11. the difference is that “what it’s like to be a woman in philosophy” refers to a blog containing many experiences, not the title of a single post.

  12. Rebecca, perhaps the Vietnam vet was not a good example to include in that list. But who was talking about the “norms of decent contemporary journalism” (no oxymoron jokes, please)?

    Examples and analogies aside, I stick by my point that attaching the words “what it’s like to be a lapdancer” or some such formulation to someone else’s testimonial seems unlikely to be construed by people as an assertion that every lapdancer has had / will have the same or similar experiences. Even if it *were*, improbably, construed as such an assertion, it would be unlikely to mislead anyone because they would not be inclined to place reliance on that assertion. This, in both cases, because ordinarily-constituted people past the age of reason are aware of the pretty basic human truth that one person’s experiences do not necessarily dictate or reveal what another person’s experiences will be, even under similar circumstances. Need a blog post insure itself against the consequences of every unreasonable inference that might otherwise possibly be drawn from it? Anyhow, no harm done by making the clarification, it just seemed a little overanxious.

    I wasn’t suggesting above that all sex work is sleazy. I do, though, question the implication that being interested in building a sex-positive culture and caring about sex workers’ rights and protections requires one to subscribe to the notion that at least some sex work is not sleazy. Doesn’t seem to me to follow, though I grant that the terms are a little vague.

  13. I disagree, Nemo. I think our puritanical culture is all too ready to lap up a story of ‘what it’s like to be a lap dancer’ that includes mean bosses, gross customers, little autonomy, etc. as totally emblematic of all that icky sex industry stuff. And we have thousands of years of people speaking for other people, and being taken as representative voices, to overcome – I really don’t think that your ‘pretty basic human truth’ has been anything like consistently acknowledged over history. This is why it took 20 years to drive home the point that white upper class women couldn’t speak on behalf of poor black women as to ‘women’s experience’, and so forth. Or do you deny that there was a need for all those arguments? I think they were incredibly important.

    You’re right, the last doesn’t follow deductively. In fact, though, I think it is part of a progressive sex-positive agenda of that sort to look for and note cases of unsleazy sex work. And I also separately believe that it exists in actuality, not just in possibility. For example, there is a strong and growing feminist/queer burlesque culture in major urban areas. I am sure it is not perfect, but it serves as a nice starting example. And here in Tampa, the largest and most famous strip club is owned by Joe Redner, a gay local politician who gives his employees benefits and pensions as well as on-site protection and has lobbied hard for sex workers’ rights. I’ve been to his club and while it is no feminist utopia, it’s an interesting case study and I wouldn’t call it sleazy. Etc.

    Anyhow, Monkey, I like the new version of the post :) Thanks for listening!

  14. A quick note in response to Jean K and Nemo – I didn’t intend the original title to imply any claims to universality. And I guess some of you naturally read it the way I intended. But it seems this wasn’t the natural reading for everyone. Hence the change.

  15. Thanks, Monkey.

    Rebecca, I don’t object to “looking for and noting” cases where sex workers feel empowered, fulfilled, etc., but the anthology this post links do happens to be the other sort of thing–testimony from lap dancers about negative experiences. It’s not a question of puritanical feminists speaking for other people, but of these people speaking for themselves. Personally, I find their stories credible, and doubt they are atypical. These places have got to be high risk environments. You’ve got men there who are conducting business, leaving out female colleagues (according to a compelling passage of Cordelia Fine’s book Delusions of Gender)–not your really enlightened type of guy. And tons of men who are lying to their wives about where they are (according to what I’ve read in stories about local sex businesses)–not guys I’d expect to be super-sensitive types. And lots and lots of drunk guys showing off to each other. This seems like an environment where you might find a lot of men behaving badly, and a lot of women feeling ill-used. I think, contrary to what you say, people have a hard time thinking about the interior experience of lap dancers, because the exterior is distracting–so I happen to like the “what is it like?” question as it applies to them. But sure–all voices are worth hearing, not just the voices of people with complaints.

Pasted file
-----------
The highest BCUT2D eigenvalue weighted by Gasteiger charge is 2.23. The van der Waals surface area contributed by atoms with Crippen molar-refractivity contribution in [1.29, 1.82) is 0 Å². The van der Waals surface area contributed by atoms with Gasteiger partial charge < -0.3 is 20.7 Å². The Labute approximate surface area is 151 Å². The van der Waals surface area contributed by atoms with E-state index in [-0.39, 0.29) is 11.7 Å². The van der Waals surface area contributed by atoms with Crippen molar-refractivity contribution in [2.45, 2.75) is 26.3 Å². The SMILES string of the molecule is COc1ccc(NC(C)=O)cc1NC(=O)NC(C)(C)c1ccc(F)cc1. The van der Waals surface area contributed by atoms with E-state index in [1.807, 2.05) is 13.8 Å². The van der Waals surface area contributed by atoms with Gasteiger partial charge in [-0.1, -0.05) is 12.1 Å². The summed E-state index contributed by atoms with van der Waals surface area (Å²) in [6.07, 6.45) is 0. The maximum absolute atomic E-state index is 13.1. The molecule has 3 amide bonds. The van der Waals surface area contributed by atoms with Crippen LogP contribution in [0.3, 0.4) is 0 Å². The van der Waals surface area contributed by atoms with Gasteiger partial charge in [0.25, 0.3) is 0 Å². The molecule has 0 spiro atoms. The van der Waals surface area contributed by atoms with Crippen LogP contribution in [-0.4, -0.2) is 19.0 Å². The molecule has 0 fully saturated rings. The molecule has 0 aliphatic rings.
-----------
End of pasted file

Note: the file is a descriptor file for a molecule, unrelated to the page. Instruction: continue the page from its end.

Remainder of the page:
16. Jean K: But of course. None of this was a critique of the book itself or its point, nor any challenge to the idea that all sorts of horrendous stuff goes on in the sex industry.

  17. Rebecca, you raise an interesting point with your reference to arguments that white upper class women couldn’t speak on behalf of poor black women as to “women’s experience”. I think in response I would say that to whatever degree those arguments were necessary, I do not think that the problem they purported to address was actually rooted in a denial of the proposition that one person’s experiences do not necessarily dictate or reveal what another person’s experiences will be. Put another way, it’s not clear to me that the assertion/assumption that white upper class women could speak on behalf of poor black women (to the extent that assertion or assumption was made) hinged on nonrecognition of the possibility of significant variation in individual experience.

    At any rate, to the extent people *would* be misled into forgetting that daily-demonstrated truth, it would probably be by their own experiences rather than by an account of somebody else’s. Still, as I said, no harm.

    I guess the concept of sleaze carries some different included concepts, any one or more of which might be emphasized in a particular use (this is borne out by comparing a few dictionary definitions). Some relate to appearance (such as the suggestion of squalor and grime); others are ethical/moral judgments (such as the suggestion of low character or vice). One thing mentioned in Wiktionary is the suggestion of a man who is “sexually aggressive or forward with women to the point of disgust”, which is certainly a common usage, and also associated with at least some sex work settings.

    I can imagine a sanitized, well-lit strip club environment free from dirt, drugs, danger, labour code violations or men displaying overt sexual aggressiveness toward women. However, someone could still think it was sleazy, particularly if one views the concept of a strip club as vicious per se.